Wildlife

The Big Track Interactive Map

Wildlife

Nottingham’s waterways are teaming with wildlife. See what you can spot on your Big Track trip.

Cormorant

This large water bird is a great fisher, which can often been seen standing with its wings held out to dry. They can be seen in reservoirs, lakes and gravel pits.

Moorhen

A ground-dwelling bird which can be seen all year round, anywhere near water. They feed on worms, snails, insects, water plants and fruit.

Gray Wagtail

A distinctive, colourful bird with a yellow under-tail and grey upper parts, it can be seen near city centres, small rivers and lowland streams.

Kingfisher

Kingfishers are fast flyers. They hover above the water’s surface hunting for fish. They can be seen by still or slow moving water such as lakes, canals and rivers in lowland areas.

Mute Swan

Swans often stay in the Trent Valley all year round, feeding on plants, insects and snails. A person’s ‘swan song’ – his final word, derives from the folkloric belief that swans sing only once before they die.

Goosander

A diving duck which feeds on fish with its serrated bill and forms flocks of several thousand in some parts of Europe.

Mallard

The commonest duck in England.The male is noticeably more colourful than the female, with a shiny green head and a purple breast. They feed on acorns, plants, seeds and of course, bread.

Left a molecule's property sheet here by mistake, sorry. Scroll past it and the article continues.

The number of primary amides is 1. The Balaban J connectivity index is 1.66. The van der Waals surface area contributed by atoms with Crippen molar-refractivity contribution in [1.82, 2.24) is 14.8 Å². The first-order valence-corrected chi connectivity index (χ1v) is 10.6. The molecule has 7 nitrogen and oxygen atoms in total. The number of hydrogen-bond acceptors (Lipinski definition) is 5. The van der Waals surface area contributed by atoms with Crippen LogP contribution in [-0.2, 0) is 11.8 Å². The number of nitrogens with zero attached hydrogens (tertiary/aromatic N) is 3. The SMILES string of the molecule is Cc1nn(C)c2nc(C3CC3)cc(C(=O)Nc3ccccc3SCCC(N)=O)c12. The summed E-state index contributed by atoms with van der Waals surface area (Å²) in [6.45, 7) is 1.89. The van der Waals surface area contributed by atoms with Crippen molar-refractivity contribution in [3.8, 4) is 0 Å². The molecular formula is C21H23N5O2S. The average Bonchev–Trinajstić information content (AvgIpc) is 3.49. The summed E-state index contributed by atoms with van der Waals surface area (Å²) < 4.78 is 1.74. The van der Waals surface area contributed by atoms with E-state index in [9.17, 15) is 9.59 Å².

Canada Goose

Feeding on grass, roots and leaves, this species was introduced into the UK from North America and multiplied so successfully that in some parts of the county they are considered a pest.

Heron

A solitary bird that stalks its food close to the banks of rivers. There are nearly 12,000 pairs in the UK and they can be mostly spotted in wetland areas.

Great Crested Grebe

A beautiful water bird, which was once hunted to near extinction for it’s ornate head plumes. Watch out for their elaborate courtship display as they rise out of the water and shake their heads.

Dragonfly

Notice the large eyes, transparent wings and an elongated body as they fly around wetland areas looking for flies, bees and butterflies.

Damselflies

Also seen around the wetlands, Damselflies are smaller and weaker fliers than dragonflies.

Gudgeon

Commonly seen in still waters with a clean gravel bed, these fish feed on organisms that live on the bottom of lakes and ponds.

Pike

A strong camouflaged predator with keen eyesight and elongated jaws. Pike eat fish but are also known to have taken moorhens and ducklings to their watery death. They can grow to an incredible 1.5m long.

Stickleback

The three-spined and ten-spined stickleback can be found in ponds, streams, & canals throughout the Big Track. They feed on fish eggs, invertebrates and can grow to a length of 6cm.

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